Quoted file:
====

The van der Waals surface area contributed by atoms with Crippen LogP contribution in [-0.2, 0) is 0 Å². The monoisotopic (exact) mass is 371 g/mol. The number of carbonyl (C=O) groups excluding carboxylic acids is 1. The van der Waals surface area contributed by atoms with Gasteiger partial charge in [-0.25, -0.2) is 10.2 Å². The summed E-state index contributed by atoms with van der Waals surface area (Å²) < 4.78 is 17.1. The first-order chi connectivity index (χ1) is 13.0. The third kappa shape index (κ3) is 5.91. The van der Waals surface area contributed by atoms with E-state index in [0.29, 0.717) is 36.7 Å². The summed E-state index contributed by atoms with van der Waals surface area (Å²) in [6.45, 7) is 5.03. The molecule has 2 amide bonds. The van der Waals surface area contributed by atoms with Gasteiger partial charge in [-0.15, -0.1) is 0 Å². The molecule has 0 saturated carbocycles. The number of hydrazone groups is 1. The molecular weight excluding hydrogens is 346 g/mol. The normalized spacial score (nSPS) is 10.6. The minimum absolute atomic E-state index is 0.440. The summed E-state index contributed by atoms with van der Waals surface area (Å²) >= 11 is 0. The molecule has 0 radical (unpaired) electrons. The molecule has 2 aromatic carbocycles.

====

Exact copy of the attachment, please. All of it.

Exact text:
The van der Waals surface area contributed by atoms with Crippen LogP contribution in [-0.2, 0) is 0 Å². The monoisotopic (exact) mass is 371 g/mol. The number of carbonyl (C=O) groups excluding carboxylic acids is 1. The van der Waals surface area contributed by atoms with Gasteiger partial charge in [-0.25, -0.2) is 10.2 Å². The summed E-state index contributed by atoms with van der Waals surface area (Å²) < 4.78 is 17.1. The first-order chi connectivity index (χ1) is 13.0. The third kappa shape index (κ3) is 5.91. The van der Waals surface area contributed by atoms with E-state index in [0.29, 0.717) is 36.7 Å². The summed E-state index contributed by atoms with van der Waals surface area (Å²) in [6.45, 7) is 5.03. The molecule has 2 amide bonds. The van der Waals surface area contributed by atoms with Gasteiger partial charge in [-0.15, -0.1) is 0 Å². The molecule has 0 saturated carbocycles. The number of hydrazone groups is 1. The molecular weight excluding hydrogens is 346 g/mol. The normalized spacial score (nSPS) is 10.6. The minimum absolute atomic E-state index is 0.440. The summed E-state index contributed by atoms with van der Waals surface area (Å²) >= 11 is 0. The molecule has 0 radical (unpaired) electrons. The molecule has 2 aromatic carbocycles.